Chat command parser

A framework for Neverwinter Nights 1 persistent world servers.

@commands parsing

A common method of interfacing with certain things - emotes in particular - is to use chat commands. Waymark implements an abstraction interface to allow developers to easily add new chat commands in a standardized format.

2da Formatting

The interface is implemented using the 2da lookup table wm_commands.2da

This table has the following fields:

  • id - a simple numeric ID for the command
  • name - a plain text name for the command, this doesn’t have to be the actual command
  • validator - the name of a function that is called to validate if the command is invoked
  • executor - the name of a function that is called to actually do whatever the command does

Scripting a validator

A validator is a function that is used to test whether the player has one of the chat commands in the table. These are loaded when the module is first loaded so that they are not being reloaded with every single chat command, which would be onerous, for several commands.

Here is an example from the @help command’s validator:

// Function: isHelp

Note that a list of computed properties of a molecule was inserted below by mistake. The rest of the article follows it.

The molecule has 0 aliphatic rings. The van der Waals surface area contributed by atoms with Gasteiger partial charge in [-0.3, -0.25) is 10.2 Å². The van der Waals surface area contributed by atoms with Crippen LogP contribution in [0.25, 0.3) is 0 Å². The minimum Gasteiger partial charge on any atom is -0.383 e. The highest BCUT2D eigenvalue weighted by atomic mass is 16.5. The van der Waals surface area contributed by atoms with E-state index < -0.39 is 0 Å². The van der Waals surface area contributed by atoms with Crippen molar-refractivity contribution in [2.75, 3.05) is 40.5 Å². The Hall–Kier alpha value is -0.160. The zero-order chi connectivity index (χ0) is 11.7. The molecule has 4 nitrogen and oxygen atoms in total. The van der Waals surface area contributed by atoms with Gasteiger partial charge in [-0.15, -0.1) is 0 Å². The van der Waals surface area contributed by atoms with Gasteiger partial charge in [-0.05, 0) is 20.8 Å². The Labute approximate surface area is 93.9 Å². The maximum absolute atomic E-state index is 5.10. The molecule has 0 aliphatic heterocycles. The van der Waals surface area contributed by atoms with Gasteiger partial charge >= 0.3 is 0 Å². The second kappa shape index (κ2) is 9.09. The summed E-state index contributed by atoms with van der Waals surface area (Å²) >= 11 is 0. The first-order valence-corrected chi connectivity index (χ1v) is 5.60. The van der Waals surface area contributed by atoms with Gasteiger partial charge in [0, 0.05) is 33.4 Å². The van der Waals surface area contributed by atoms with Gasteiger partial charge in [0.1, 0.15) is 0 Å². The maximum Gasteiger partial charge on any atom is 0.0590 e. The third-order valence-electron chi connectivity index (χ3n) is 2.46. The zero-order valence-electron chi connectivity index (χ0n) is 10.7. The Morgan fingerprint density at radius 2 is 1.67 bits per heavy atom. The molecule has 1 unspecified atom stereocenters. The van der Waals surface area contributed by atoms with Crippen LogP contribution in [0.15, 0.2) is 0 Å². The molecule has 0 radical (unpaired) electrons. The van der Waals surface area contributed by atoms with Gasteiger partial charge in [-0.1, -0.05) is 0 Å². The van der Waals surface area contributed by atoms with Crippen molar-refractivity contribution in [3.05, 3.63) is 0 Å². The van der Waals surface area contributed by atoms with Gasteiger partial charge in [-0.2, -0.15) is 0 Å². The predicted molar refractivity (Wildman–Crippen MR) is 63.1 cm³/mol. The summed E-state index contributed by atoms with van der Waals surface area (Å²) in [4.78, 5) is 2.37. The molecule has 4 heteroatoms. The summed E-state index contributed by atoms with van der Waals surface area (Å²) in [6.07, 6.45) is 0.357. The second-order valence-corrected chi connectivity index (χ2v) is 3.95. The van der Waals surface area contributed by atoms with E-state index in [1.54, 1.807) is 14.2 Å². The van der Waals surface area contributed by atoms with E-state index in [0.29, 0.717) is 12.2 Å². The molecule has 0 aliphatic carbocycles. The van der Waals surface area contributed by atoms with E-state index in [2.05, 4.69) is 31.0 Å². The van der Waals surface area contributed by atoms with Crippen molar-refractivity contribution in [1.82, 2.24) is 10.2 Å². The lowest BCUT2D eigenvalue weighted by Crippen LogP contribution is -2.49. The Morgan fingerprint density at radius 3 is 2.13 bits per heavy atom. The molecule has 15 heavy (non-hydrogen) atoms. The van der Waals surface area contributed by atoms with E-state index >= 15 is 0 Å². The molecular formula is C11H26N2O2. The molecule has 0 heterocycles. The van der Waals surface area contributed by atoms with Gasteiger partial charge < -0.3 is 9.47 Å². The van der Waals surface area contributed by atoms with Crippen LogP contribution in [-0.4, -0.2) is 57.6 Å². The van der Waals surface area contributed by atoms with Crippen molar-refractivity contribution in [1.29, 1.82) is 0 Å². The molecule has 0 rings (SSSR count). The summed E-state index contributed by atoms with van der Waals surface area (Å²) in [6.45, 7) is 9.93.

// Determine if a given chat string contains the help command qualifier
int isHelp(string sChatString) {
   // easiest to transpose the string to lowercase to test
   sChatString = GetStringLowerCase(sChatString);

   // Trim spoken word to the start to see if we have "@help" at the start
   while((sChatString != "") && (GetStringLeft(sChatString, 1) == " ")) {
      sChatString = GetStringRight(sChatString,
         GetStringLength(sChatString) -1);
   }

   if(GetStringLeft(sChatString, 5) != "@help") {
      return FALSE;
   } else {
      return TRUE;
   }
}

The choice of whether to validate whether the arguments are appropriate in the validator is left to the programmer. There’s costs and benefits: the code never steps into the executor so it is (very slightly) more efficient, but you may not be able to provide as clear error feedback, and it will continue looking at other commands.

In general, in our own code, we prefer to do it in the executor function, to prevent the fallthrough.

The validator must accept a string representing the chat line being validated as the argument, and no other arguments.

The validator must return FALSE if it does not meet the execution condition (so if it is not the command, or does not have valid arguments), and TRUE if it does. Any other return will result in undefined behaviour.